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Health warnings as full force of summer arrives

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Large swaths of south-east Australia continue to swelter under extreme heat, with the mercury above 40 degrees at lunchtime in Melbourne and Adelaide.

Many NSW residents are tipped to cop temperatures in the 40s, while Tasmanians also sweat through hot weather.

Melbourne suffered through a 41-degree-plus day on Wednesday, which was the second of four days predicted to be above 40.

If that happens, it will be the first time the city has endured such a heatwave since 1908, when there was a five-day streak over 40 degrees. At 1.30pm, the temperature in Melbourne was 41.5 degrees, with Charlton, in the Mallee, recording a scorching 42.9 degrees.

Melbourne's weather was so hot that at the Australian Open on Tuesday a player hallucinated that he saw Snoopy on court before fainting mid-match, a ball-kid collapsed and water bottles melted on court.

A total fire ban is in place for the state, and the Victorian government issued a heat health alert, urging people to stay hydrated and check on the elderly.

Across the border, Adelaide was the hottest of any capital city, recording 42.4 degrees at 1.50pm.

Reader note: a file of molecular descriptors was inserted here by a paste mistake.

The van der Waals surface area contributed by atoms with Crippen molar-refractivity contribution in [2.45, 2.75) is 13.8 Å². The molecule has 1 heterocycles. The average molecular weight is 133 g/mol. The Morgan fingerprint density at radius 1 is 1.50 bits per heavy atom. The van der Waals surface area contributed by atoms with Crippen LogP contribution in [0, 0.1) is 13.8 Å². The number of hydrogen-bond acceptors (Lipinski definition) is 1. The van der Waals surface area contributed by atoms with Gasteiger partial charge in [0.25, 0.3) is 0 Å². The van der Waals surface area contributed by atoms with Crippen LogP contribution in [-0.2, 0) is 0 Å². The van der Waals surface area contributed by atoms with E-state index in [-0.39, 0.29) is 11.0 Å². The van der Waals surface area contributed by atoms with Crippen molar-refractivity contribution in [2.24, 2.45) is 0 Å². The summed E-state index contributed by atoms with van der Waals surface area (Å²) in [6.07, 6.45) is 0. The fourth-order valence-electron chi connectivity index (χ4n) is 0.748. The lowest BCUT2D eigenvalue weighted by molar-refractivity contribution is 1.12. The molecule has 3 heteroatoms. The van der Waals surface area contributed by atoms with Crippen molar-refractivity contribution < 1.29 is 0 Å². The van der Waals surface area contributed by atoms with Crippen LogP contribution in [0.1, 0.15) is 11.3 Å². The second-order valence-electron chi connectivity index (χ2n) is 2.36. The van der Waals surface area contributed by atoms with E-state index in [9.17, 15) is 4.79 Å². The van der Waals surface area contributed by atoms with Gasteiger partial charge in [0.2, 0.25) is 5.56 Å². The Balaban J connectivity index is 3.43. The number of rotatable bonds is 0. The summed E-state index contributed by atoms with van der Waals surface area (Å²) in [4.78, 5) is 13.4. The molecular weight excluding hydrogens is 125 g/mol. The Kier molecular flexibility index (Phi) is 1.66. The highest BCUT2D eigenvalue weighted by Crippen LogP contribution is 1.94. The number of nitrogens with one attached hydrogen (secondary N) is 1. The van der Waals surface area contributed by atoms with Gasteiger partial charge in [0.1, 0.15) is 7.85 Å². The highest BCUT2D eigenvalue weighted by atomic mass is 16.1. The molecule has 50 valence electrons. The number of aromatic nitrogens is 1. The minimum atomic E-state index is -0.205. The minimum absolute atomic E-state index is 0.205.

Adelaide faces temperatures above 40 degrees for the next five days, as does most of the state including Renmark and Port Augusta.

The state's hottest weather on Wednesday was at Roseworthy, near Gawler, at 42.6 degrees.

Extreme heat warnings have been issued by South Australia's State Emergency Service until Thursday.

The temperature hit a mild 19.3 degrees in Hobart, but a total fire ban is in place for the state's northern and southern regions.

In those regions the state's temperatures were into the 30s, well above average even for summer. The town of Ouse, in the upper Derwent Valley, was the hottest part of the state at 34.8 degrees.

In NSW, Sydney was spared super-hot weather thanks to a coastal sea breeze that kept the temperature under 30 degrees.

However, it was much hotter in the city's west, with the bureau expecting the mercury to reach 39 degrees at Penrith. The bureau warned people not to expect a cool change until Saturday.

Large parts of the state are suffering extreme heat, with the town of Deniliquin, in the Riverina, tipped to record a number of 44-degree days.

Swan Hill recorded NSW's hottest temperature for Wednesday with 43 degrees.

AAP

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